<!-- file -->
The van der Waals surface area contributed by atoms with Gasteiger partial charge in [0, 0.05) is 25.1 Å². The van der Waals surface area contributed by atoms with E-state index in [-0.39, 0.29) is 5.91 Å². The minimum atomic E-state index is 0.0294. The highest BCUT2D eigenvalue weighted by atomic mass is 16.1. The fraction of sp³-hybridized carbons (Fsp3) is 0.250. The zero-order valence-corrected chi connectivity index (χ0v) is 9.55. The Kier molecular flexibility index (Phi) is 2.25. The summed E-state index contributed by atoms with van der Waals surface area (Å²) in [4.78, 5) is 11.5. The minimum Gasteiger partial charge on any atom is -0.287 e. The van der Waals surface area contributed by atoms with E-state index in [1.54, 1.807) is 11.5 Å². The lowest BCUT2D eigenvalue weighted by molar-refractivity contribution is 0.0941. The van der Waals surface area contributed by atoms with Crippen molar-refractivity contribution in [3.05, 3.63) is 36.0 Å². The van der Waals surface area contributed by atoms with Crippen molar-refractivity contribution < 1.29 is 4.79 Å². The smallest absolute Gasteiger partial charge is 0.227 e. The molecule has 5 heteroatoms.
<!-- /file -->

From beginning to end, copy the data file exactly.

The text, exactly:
The van der Waals surface area contributed by atoms with Gasteiger partial charge in [0, 0.05) is 25.1 Å². The van der Waals surface area contributed by atoms with E-state index in [-0.39, 0.29) is 5.91 Å². The minimum atomic E-state index is 0.0294. The highest BCUT2D eigenvalue weighted by atomic mass is 16.1. The fraction of sp³-hybridized carbons (Fsp3) is 0.250. The zero-order valence-corrected chi connectivity index (χ0v) is 9.55. The Kier molecular flexibility index (Phi) is 2.25. The summed E-state index contributed by atoms with van der Waals surface area (Å²) in [4.78, 5) is 11.5. The minimum Gasteiger partial charge on any atom is -0.287 e. The van der Waals surface area contributed by atoms with E-state index in [1.54, 1.807) is 11.5 Å². The lowest BCUT2D eigenvalue weighted by molar-refractivity contribution is 0.0941. The van der Waals surface area contributed by atoms with Crippen molar-refractivity contribution in [3.05, 3.63) is 36.0 Å². The van der Waals surface area contributed by atoms with Crippen molar-refractivity contribution < 1.29 is 4.79 Å². The smallest absolute Gasteiger partial charge is 0.227 e. The molecule has 5 heteroatoms.